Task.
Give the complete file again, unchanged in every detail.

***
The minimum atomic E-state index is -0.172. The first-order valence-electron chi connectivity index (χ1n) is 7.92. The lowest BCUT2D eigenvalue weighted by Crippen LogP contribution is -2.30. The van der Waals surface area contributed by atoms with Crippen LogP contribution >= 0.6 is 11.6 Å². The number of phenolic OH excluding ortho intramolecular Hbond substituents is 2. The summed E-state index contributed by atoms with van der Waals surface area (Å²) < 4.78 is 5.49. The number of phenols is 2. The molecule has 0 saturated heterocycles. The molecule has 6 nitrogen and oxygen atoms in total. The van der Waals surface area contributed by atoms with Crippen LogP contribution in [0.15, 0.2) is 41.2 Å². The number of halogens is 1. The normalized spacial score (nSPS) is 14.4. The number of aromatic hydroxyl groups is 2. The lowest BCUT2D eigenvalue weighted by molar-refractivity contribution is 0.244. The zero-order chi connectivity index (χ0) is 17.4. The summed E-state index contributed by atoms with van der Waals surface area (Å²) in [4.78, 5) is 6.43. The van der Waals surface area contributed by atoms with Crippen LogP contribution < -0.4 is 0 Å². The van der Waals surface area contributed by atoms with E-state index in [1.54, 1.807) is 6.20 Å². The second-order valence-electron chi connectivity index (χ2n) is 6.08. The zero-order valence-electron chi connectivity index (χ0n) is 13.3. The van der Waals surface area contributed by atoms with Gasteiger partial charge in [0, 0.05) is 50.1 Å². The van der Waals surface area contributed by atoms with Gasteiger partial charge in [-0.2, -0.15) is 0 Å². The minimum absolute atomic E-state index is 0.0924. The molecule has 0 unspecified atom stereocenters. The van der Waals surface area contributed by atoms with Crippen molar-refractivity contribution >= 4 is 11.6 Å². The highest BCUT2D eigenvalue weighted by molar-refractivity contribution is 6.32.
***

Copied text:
The minimum atomic E-state index is -0.172. The first-order valence-electron chi connectivity index (χ1n) is 7.92. The lowest BCUT2D eigenvalue weighted by Crippen LogP contribution is -2.30. The van der Waals surface area contributed by atoms with Crippen LogP contribution >= 0.6 is 11.6 Å². The number of phenolic OH excluding ortho intramolecular Hbond substituents is 2. The summed E-state index contributed by atoms with van der Waals surface area (Å²) < 4.78 is 5.49. The number of phenols is 2. The molecule has 0 saturated heterocycles. The molecule has 6 nitrogen and oxygen atoms in total. The van der Waals surface area contributed by atoms with Crippen LogP contribution in [0.15, 0.2) is 41.2 Å². The number of halogens is 1. The normalized spacial score (nSPS) is 14.4. The number of aromatic hydroxyl groups is 2. The lowest BCUT2D eigenvalue weighted by molar-refractivity contribution is 0.244. The zero-order chi connectivity index (χ0) is 17.4. The summed E-state index contributed by atoms with van der Waals surface area (Å²) in [4.78, 5) is 6.43. The van der Waals surface area contributed by atoms with Crippen LogP contribution < -0.4 is 0 Å². The van der Waals surface area contributed by atoms with E-state index in [1.54, 1.807) is 6.20 Å². The second-order valence-electron chi connectivity index (χ2n) is 6.08. The zero-order valence-electron chi connectivity index (χ0n) is 13.3. The van der Waals surface area contributed by atoms with Gasteiger partial charge in [0, 0.05) is 50.1 Å². The van der Waals surface area contributed by atoms with Gasteiger partial charge in [-0.2, -0.15) is 0 Å². The minimum absolute atomic E-state index is 0.0924. The molecule has 0 unspecified atom stereocenters. The van der Waals surface area contributed by atoms with Crippen molar-refractivity contribution >= 4 is 11.6 Å². The highest BCUT2D eigenvalue weighted by molar-refractivity contribution is 6.32.